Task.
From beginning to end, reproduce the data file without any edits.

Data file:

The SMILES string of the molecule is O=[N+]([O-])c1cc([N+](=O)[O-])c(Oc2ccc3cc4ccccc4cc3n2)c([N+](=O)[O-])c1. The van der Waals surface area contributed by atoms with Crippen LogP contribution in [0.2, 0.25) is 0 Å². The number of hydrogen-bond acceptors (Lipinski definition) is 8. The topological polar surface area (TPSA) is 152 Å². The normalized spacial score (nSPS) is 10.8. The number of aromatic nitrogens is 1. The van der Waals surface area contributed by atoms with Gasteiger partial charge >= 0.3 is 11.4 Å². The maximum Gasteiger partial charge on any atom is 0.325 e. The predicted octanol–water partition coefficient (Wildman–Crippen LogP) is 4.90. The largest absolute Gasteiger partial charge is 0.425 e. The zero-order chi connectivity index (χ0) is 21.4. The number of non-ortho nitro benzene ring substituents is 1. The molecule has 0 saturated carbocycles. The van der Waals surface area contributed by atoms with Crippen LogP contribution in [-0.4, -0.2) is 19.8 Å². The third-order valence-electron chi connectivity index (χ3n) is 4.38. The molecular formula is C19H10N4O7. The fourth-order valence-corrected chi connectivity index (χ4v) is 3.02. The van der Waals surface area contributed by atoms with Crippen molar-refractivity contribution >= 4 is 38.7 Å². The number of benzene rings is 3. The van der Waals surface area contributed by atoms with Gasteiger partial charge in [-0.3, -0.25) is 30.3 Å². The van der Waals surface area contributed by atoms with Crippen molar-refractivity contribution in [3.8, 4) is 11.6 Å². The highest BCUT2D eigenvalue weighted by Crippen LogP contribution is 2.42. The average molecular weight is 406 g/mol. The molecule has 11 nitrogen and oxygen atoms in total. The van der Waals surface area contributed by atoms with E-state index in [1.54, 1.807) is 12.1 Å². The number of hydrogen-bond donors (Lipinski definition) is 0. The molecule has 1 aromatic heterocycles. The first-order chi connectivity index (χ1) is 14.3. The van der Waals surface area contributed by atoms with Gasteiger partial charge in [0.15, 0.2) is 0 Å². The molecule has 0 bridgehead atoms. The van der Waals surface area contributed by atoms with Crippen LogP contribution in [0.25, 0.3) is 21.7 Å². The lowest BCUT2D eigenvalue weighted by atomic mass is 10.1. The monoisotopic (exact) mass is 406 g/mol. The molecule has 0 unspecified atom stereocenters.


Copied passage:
The SMILES string of the molecule is O=[N+]([O-])c1cc([N+](=O)[O-])c(Oc2ccc3cc4ccccc4cc3n2)c([N+](=O)[O-])c1. The van der Waals surface area contributed by atoms with Crippen LogP contribution in [0.2, 0.25) is 0 Å². The number of hydrogen-bond acceptors (Lipinski definition) is 8. The topological polar surface area (TPSA) is 152 Å². The normalized spacial score (nSPS) is 10.8. The number of aromatic nitrogens is 1. The van der Waals surface area contributed by atoms with Gasteiger partial charge >= 0.3 is 11.4 Å². The maximum Gasteiger partial charge on any atom is 0.325 e. The predicted octanol–water partition coefficient (Wildman–Crippen LogP) is 4.90. The largest absolute Gasteiger partial charge is 0.425 e. The zero-order chi connectivity index (χ0) is 21.4. The number of non-ortho nitro benzene ring substituents is 1. The molecule has 0 saturated carbocycles. The van der Waals surface area contributed by atoms with Crippen LogP contribution in [-0.4, -0.2) is 19.8 Å². The third-order valence-electron chi connectivity index (χ3n) is 4.38. The molecular formula is C19H10N4O7. The fourth-order valence-corrected chi connectivity index (χ4v) is 3.02. The van der Waals surface area contributed by atoms with Crippen molar-refractivity contribution >= 4 is 38.7 Å². The number of benzene rings is 3. The van der Waals surface area contributed by atoms with Gasteiger partial charge in [-0.3, -0.25) is 30.3 Å². The van der Waals surface area contributed by atoms with Crippen molar-refractivity contribution in [3.8, 4) is 11.6 Å². The highest BCUT2D eigenvalue weighted by Crippen LogP contribution is 2.42. The average molecular weight is 406 g/mol. The molecule has 11 nitrogen and oxygen atoms in total. The van der Waals surface area contributed by atoms with E-state index in [1.54, 1.807) is 12.1 Å². The number of hydrogen-bond donors (Lipinski definition) is 0. The molecule has 1 aromatic heterocycles. The first-order chi connectivity index (χ1) is 14.3. The van der Waals surface area contributed by atoms with Gasteiger partial charge in [0.15, 0.2) is 0 Å². The molecule has 0 bridgehead atoms. The van der Waals surface area contributed by atoms with Crippen LogP contribution in [0.25, 0.3) is 21.7 Å². The lowest BCUT2D eigenvalue weighted by atomic mass is 10.1. The monoisotopic (exact) mass is 406 g/mol. The molecule has 0 unspecified atom stereocenters.